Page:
Fuel assistance demand up 10 percent
For many households in Hubbard County, the return of winter also means a return of financial struggles to keep the heat on. Mahube Community Council energy assistance director Nancy Cummings said this year brings an increase in both cost for hous...
For many households in Hubbard County, the return of winter also means a return of financial struggles to keep the heat on.
Mahube Community Council energy assistance director Nancy Cummings said this year brings an increase in both cost for household heating and demand for energy assistance.
In December, Congress passed a spending bill including $2.6 billion for low-income heating assistance programs, but the money has not yet been disbursed to states.
Even with the federal commitment, this year's colder winter means money for the agency's low-income heating assistance program may run out as soon as February.
Last heating season, Minnesota depleted its general heating assistance funds by April.
So far this season, demand for heating assistance is up about 10 percent in the region served by Mahube, said Cummings.
Mahube administers heating assistance for low-income households in Hubbard, Becker and Mahnomen counties.
Residents from the three counties compete for funds from a statewide pool.
Last season, Mahube handled 3,078 applications for heating assistance. So far this winter, the agency has processed about 2,470, with another 200 applications pending.
Cummings said she expects another 700 applications before the end of the heating season.
Mahube bases the amount of aid a household receives on a formula including household size, income and cost of heating the residence last year.
The grant pays for a portion of household energy costs, but a family is still responsible for a portion of the heating bill to encourage conservation, said Cummings.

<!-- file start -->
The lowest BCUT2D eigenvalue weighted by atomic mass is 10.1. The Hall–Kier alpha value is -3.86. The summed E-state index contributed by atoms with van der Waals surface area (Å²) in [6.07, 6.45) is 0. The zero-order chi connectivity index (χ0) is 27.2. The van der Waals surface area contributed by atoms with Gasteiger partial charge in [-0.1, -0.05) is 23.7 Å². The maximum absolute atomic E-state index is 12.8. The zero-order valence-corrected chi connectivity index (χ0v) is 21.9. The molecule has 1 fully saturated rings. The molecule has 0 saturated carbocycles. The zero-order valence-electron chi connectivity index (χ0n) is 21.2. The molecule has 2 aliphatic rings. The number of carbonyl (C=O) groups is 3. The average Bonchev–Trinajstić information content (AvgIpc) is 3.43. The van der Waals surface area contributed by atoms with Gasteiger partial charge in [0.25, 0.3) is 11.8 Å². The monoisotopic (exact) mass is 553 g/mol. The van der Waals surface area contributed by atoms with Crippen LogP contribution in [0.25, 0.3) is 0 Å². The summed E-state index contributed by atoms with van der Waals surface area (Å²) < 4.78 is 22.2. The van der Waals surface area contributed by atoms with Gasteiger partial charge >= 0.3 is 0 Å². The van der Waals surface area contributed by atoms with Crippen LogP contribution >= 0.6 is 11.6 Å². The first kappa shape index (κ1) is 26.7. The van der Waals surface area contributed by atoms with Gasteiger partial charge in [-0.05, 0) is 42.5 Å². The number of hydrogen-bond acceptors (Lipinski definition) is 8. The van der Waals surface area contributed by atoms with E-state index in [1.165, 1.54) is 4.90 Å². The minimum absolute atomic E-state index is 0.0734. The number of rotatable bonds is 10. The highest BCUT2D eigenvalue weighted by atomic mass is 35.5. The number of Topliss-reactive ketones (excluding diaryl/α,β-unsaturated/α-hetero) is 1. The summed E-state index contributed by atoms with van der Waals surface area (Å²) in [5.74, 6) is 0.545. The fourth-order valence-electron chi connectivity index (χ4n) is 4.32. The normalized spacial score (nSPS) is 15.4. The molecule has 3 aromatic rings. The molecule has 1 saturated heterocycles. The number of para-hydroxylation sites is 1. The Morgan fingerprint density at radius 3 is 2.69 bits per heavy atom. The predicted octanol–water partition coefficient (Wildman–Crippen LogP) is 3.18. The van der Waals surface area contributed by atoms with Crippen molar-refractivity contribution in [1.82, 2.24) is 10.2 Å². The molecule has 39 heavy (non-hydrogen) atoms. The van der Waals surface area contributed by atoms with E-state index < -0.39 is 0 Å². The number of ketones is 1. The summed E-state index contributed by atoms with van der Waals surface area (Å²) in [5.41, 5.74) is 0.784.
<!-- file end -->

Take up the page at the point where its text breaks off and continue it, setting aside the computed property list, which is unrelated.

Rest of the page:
Grants range from $100 to $1,200, depending on household need.
Applicants must meet income requirements to be eligible for a grant. A household of four can earn no more than $9,674 during the previous three months to qualify.
Cummings said families near the maximum limits typically only receive $100 to $200.
"The higher assistance levels are only going to those who are quite poor," said Cummings
On average, households received $670 in aid so far this season, up from $590 during the 2006-07 winter.
Cummings attributes the larger grants to the increase in fuel prices in the last year, especially for propane and fuel oil.
Hubbard County households also receive larger grants than in the Twin Cities due to a smaller average income, said Cummings.
According to Cummings, Hubbard County residents tend to favor fuel oil and propane as heat sources.
A December memo from the National Energy Assistance Director's Association estimated the purchasing power of the average heating assistance grant for propane dropped from 37.7 percent of annual cost in 2003 to 22.6 percent by 2007.
The average financial coverage of a grant for fuel oil shrank from 36.7 percent of the annual cost to 20.5 percent during the same period.
At current prices, the average home would need to spend $1,800 to heat with propane for the winter, or $1,950 to heat with fuel oil, said Cummings.
Mahube and Hubbard County Social Services each controls a small amount of emergency funds in the event a family faces an electricity or heating shutoff and cannot pay.
Social services financial assistance director Sandy Schmidt said the county distributes $13,500 per quarter as a family crisis fund. By Dec. 31, social services disbursed all but $200 of its 4th quarter family crisis funds.
If a family (a household with at least one child or a pregnant woman) receives a notice of eviction or a refusal to deliver further utilities, the county can contribute up to $800 once every 15 months.
In order to receive crisis funds, Schmidt said, the contribution must resolve the situation for the family beyond the delinquent bill.
Schmidt said the county changed guidelines in October of 2006 for crisis funds in anticipation of increased fuel prices.
Social services lowered the minimum waiting period between grants from 18 months to 15 months and raised the maximum grant by $300 in part to assist with heating demands, said Schmidt.
The county also administers emergency general assistance and Minnesota Supplemental Aid to resolve crises for disabled persons and other adults who meet income guidelines.
"There's still not everybody we can assist, but we feel we are serving a relatively large number of individuals," Schmidt said.
As to whether the crisis fund would last through the quarter ending March 31, Schmidt said much depends on the weather.